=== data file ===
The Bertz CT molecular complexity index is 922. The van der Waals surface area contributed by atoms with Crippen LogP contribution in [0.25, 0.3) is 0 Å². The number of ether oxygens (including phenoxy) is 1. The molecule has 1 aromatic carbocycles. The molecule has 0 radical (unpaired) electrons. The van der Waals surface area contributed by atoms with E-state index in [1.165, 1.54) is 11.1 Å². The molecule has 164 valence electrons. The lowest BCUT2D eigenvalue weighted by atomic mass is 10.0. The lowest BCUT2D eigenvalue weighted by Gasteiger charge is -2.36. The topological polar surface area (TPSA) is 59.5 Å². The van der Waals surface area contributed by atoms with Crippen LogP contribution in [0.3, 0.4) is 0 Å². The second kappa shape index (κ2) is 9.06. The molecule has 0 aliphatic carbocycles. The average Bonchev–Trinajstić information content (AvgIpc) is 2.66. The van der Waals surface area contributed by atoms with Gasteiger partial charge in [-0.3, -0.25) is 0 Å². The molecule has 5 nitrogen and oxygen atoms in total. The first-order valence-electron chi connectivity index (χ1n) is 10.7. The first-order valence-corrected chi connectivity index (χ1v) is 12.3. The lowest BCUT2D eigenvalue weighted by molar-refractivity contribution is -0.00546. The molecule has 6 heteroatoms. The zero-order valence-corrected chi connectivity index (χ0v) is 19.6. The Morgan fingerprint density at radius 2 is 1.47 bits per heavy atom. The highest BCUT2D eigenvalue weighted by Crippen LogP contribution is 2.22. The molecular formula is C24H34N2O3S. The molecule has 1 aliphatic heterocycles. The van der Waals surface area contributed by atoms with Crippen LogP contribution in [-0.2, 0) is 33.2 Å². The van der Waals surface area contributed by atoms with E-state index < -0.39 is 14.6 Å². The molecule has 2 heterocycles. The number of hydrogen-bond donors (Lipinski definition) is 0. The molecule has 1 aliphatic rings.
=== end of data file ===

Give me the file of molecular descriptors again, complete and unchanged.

The Bertz CT molecular complexity index is 922. The van der Waals surface area contributed by atoms with Crippen LogP contribution in [0.25, 0.3) is 0 Å². The number of ether oxygens (including phenoxy) is 1. The molecule has 1 aromatic carbocycles. The molecule has 0 radical (unpaired) electrons. The van der Waals surface area contributed by atoms with E-state index in [1.165, 1.54) is 11.1 Å². The molecule has 164 valence electrons. The lowest BCUT2D eigenvalue weighted by atomic mass is 10.0. The lowest BCUT2D eigenvalue weighted by Gasteiger charge is -2.36. The topological polar surface area (TPSA) is 59.5 Å². The van der Waals surface area contributed by atoms with Crippen LogP contribution in [0.3, 0.4) is 0 Å². The second kappa shape index (κ2) is 9.06. The molecule has 0 aliphatic carbocycles. The average Bonchev–Trinajstić information content (AvgIpc) is 2.66. The van der Waals surface area contributed by atoms with Gasteiger partial charge in [-0.3, -0.25) is 0 Å². The molecule has 5 nitrogen and oxygen atoms in total. The first-order valence-electron chi connectivity index (χ1n) is 10.7. The first-order valence-corrected chi connectivity index (χ1v) is 12.3. The lowest BCUT2D eigenvalue weighted by molar-refractivity contribution is -0.00546. The molecule has 6 heteroatoms. The zero-order valence-corrected chi connectivity index (χ0v) is 19.6. The Morgan fingerprint density at radius 2 is 1.47 bits per heavy atom. The highest BCUT2D eigenvalue weighted by Crippen LogP contribution is 2.22. The molecular formula is C24H34N2O3S. The molecule has 1 aliphatic heterocycles. The van der Waals surface area contributed by atoms with Crippen LogP contribution in [-0.2, 0) is 33.2 Å². The van der Waals surface area contributed by atoms with E-state index < -0.39 is 14.6 Å². The molecule has 2 heterocycles. The number of hydrogen-bond donors (Lipinski definition) is 0. The molecule has 1 aliphatic rings.